ADMINISTRATIVE LAW - Freedom of Information Act: Ban on Releasing Names of Foreigners Trained by United States Military - Cameranesi v. United States Dep't of Defense.

Author:Hannoush, Andro
Position:Case note

ADMINISTRATIVE LAW--Freedom of Information Act: Ban on Releasing Names of Foreigners Trained by United States Military--Cameranesi v. United States Dep't of Defense, 856 F.3d 626 (9th Cir. 2017).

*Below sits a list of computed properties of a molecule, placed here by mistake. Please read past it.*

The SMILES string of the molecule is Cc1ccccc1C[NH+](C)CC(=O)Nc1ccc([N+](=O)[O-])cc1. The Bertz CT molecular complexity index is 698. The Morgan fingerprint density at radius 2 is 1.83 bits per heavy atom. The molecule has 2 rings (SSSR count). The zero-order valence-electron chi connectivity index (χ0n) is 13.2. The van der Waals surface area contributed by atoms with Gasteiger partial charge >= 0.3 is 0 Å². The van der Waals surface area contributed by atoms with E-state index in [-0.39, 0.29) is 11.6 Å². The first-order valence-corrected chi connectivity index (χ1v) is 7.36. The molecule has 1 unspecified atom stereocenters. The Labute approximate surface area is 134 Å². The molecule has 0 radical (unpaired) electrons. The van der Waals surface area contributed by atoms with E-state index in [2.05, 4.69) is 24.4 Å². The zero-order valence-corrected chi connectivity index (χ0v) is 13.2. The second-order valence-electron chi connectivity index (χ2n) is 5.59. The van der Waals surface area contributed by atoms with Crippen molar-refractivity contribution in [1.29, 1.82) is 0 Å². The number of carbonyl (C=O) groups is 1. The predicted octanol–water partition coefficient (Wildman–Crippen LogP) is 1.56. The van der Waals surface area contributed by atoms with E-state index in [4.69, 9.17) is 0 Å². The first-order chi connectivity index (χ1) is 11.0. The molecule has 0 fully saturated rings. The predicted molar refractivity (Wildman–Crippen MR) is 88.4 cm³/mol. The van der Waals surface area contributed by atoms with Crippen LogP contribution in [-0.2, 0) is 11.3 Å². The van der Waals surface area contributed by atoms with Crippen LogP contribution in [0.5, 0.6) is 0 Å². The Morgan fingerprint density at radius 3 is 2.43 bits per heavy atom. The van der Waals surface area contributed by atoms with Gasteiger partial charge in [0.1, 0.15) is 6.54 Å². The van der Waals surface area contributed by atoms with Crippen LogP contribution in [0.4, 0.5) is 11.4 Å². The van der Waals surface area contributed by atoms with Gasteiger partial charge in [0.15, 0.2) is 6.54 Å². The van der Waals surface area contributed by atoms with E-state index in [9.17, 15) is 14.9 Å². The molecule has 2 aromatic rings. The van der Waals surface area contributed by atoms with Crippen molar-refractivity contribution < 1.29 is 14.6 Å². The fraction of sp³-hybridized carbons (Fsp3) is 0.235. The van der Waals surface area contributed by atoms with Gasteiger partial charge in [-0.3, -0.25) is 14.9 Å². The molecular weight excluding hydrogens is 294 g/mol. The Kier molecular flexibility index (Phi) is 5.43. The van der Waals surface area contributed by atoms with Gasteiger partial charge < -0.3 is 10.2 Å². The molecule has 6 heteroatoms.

The Freedom of Information Act (FOIA) requires federal agencies to release records of their practices, rules, procedures, and opinions to the general public upon request. (1) This statute is designed to provide the public with any information it requests from any federal agency. (2) FOIA contains nine exemptions regarding information that cannot be released to the public, some of which include trade secrets, personnel and medical files, and inter-agency memoranda. (3) In Cameranesi v. United States Department of Defense, (4) the United States Ninth Circuit Court of Appeals contemplated whether releasing the names of foreign students and instructors trained by the United States Military at the Western Hemisphere Institute for Security Cooperation (WHINSEC), for the purposes of monitoring these individuals, constituted an invasion of privacy. (5) The Ninth Circuit applied a two-step test weighing a person's privacy rights with the public's rights to gather information and determined that releasing the names of the foreign students and instructors at WHINSEC is an invasion of privacy, despite the danger these individuals may pose. (6)